During the Living Landscapes project, a collaboration of Guildford/Upper Loddon, Sandon Werona and Newstead landcare groups with the then DSE and North Central CMA, a number of bird surveys were carried out in areas where the project was to operate. One, on our place at Strangways, identified our little patch of bush as an area of significance for Speckled Warblers (Pyrrholaemus sagittatus). At the time, I couldn’t tell a Speckled Warbler from a Striated Thornbill, but we were chuffed.
A very hot Striated Thornbill
Naturally, when introduced to the (time consuming) addiction of bird photography by that prodigious inveigler of the unwary, Geoff Park, I wanted to photograph these birds on our place. And failed and failed and failed again. I could see them, hear them and not get to within cooee. And I would see the beautiful photos Geoff would get of this species in the Muckleford Forest and along with the admiration, felt a twinge of pain at my own lack of success. A little arrow like the sagittus indicated in the species name. So years ago, I set up a bird bath with an array of photogenic perches and a little hide at the back of our place where I’d seen them most.
My little hide
On hot summer evenings, year after year I crouched in my hide and waited. And waited. And I photographed a lot of birds therefrom. Thornbills of all stripes, Honeyeaters, Fairy-wrens and Pardalotes, Rosellas and Shrike-thrush, Treecreepers and Whistlers all posed – oblivious to the perspiring and overheated fool in the little green box.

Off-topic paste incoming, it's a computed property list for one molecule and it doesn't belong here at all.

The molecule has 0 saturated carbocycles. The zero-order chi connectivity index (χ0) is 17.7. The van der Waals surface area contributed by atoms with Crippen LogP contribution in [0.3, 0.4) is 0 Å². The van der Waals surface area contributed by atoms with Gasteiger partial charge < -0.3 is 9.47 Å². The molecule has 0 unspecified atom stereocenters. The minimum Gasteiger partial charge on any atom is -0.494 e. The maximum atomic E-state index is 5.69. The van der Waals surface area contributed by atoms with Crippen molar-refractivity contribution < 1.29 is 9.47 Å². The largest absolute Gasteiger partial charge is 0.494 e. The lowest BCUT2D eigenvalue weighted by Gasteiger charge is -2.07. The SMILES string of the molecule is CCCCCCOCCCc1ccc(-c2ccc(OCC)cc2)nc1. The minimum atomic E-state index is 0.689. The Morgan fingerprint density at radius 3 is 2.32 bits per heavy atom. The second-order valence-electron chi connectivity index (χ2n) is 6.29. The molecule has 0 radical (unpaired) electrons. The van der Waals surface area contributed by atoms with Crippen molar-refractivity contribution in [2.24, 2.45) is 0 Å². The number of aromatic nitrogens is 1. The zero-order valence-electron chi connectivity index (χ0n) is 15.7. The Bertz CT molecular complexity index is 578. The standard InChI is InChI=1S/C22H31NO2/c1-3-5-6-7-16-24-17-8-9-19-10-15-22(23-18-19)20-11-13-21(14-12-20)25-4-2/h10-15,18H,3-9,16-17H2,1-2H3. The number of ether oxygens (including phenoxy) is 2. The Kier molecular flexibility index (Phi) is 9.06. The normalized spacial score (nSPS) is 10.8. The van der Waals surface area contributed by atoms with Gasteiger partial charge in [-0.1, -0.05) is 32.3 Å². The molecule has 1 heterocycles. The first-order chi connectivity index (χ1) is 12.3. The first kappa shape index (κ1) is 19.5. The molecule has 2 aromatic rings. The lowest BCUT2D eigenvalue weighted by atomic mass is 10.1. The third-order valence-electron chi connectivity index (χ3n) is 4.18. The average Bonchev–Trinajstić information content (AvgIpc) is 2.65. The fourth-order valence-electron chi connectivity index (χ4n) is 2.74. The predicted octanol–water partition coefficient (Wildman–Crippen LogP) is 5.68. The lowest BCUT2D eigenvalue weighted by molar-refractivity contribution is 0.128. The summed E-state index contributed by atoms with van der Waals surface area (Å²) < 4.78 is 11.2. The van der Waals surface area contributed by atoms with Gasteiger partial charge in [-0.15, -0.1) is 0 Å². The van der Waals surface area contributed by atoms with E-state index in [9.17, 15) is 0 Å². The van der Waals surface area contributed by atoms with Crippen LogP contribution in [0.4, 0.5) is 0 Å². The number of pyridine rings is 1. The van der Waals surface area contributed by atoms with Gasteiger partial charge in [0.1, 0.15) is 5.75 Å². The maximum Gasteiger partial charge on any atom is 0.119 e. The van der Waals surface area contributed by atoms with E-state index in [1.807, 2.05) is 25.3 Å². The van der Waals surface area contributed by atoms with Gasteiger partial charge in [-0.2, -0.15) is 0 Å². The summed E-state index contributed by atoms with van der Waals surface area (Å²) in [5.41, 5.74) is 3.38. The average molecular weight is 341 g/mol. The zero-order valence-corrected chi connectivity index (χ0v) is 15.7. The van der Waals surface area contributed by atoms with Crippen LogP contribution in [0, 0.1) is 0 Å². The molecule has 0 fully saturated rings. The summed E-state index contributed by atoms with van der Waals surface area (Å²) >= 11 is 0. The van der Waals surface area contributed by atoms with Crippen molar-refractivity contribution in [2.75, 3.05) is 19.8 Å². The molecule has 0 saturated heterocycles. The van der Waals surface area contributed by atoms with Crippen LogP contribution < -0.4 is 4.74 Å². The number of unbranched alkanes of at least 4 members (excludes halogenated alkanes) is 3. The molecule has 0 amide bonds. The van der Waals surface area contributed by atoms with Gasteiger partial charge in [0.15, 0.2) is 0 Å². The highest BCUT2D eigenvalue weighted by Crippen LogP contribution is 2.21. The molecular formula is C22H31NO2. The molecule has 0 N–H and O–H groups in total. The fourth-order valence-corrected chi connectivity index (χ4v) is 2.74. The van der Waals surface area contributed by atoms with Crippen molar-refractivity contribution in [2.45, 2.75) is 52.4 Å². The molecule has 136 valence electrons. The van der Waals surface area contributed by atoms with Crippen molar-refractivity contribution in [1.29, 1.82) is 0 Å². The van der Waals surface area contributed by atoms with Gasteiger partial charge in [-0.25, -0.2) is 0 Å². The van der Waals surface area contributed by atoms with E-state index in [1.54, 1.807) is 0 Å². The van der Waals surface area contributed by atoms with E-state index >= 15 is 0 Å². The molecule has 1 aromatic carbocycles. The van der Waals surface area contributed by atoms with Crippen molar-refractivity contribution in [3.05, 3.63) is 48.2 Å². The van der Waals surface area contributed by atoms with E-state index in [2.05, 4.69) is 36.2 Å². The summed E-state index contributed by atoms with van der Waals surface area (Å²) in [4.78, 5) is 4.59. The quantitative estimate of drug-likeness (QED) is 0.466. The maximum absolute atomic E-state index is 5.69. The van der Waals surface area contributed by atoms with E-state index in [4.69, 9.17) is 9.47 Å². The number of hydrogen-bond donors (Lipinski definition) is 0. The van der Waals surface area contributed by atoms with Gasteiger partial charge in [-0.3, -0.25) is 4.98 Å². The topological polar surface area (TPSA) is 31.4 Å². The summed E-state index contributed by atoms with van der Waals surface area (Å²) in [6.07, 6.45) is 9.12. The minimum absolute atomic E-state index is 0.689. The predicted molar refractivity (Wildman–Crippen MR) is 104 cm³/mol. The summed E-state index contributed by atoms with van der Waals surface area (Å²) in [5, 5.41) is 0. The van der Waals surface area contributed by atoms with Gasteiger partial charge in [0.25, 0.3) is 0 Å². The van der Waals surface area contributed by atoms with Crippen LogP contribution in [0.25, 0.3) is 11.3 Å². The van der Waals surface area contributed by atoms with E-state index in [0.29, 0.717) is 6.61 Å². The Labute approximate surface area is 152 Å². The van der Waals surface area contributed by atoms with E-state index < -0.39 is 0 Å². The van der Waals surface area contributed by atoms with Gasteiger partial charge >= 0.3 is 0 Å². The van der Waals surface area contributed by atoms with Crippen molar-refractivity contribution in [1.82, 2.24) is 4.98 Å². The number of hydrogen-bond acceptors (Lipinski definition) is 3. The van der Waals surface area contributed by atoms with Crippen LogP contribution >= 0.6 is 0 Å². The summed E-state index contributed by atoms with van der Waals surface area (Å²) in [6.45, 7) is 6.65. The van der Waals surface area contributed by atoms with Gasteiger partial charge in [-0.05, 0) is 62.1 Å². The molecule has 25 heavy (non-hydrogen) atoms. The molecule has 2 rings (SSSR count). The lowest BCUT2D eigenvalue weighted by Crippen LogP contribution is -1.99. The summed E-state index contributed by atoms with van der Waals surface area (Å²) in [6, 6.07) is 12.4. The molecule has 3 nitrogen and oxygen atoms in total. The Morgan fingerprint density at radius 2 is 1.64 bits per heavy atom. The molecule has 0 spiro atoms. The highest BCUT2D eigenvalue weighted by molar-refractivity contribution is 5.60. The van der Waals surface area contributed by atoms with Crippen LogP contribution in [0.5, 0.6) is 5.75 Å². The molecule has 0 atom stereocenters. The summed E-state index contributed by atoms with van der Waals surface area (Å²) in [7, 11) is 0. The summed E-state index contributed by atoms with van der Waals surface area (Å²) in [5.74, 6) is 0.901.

In the stinking heat of last Thursday and Friday, there I was again. Now as my addiction has grown, so has the lens I use and it is now quite unwieldy in the little hide built for more modest glass and too long in focus for bigger birds (no zoom). So when an elegant Grey Shrike-thrush popped in for a drink, it was head and shoulders only.
Grey Shrike-thrush (Colluricincla harmonica)
Brown-headed and Yellow-faced Honeyeaters also dropped by.
Brown-headed Honeyeater (Melithreptus brevirostris)
More of the same…
Yellow-faced Honeyeater (Lichenostomus chrysops)
A Superb Fairy-wren changing out of his glad rags, no longer so willing to impress the ladies.
Superb Fairy-wren (Malurus cyaneus)
Yellow Thornbill (Acanthiza nana)
Brown Thornbill (Acanthiza pusilla)
And in with the White-throated Treecreeper male…
White-throated Treecreeper (Cormobates leucophaea)
…at last dear and patient reader (bear with me, I’ve waited for this longer than you have), at last not one, but TWO SPECKLED WARBLERS!!! Not that the two would get in the same frame together – but still! I could barely point the big bit of glass I was holding due to the shaking of my paws.
Speckled Warbler (Pyrrholaemus sagittatus)
And number two so close it just fitted in the frame.
Warbler the second.
Many thanks to Lewis Carroll for the wonderful line of exultation. And to Geoff for supporting my addiction and letting me post this overly long celebratory drivel on his wonderful blog.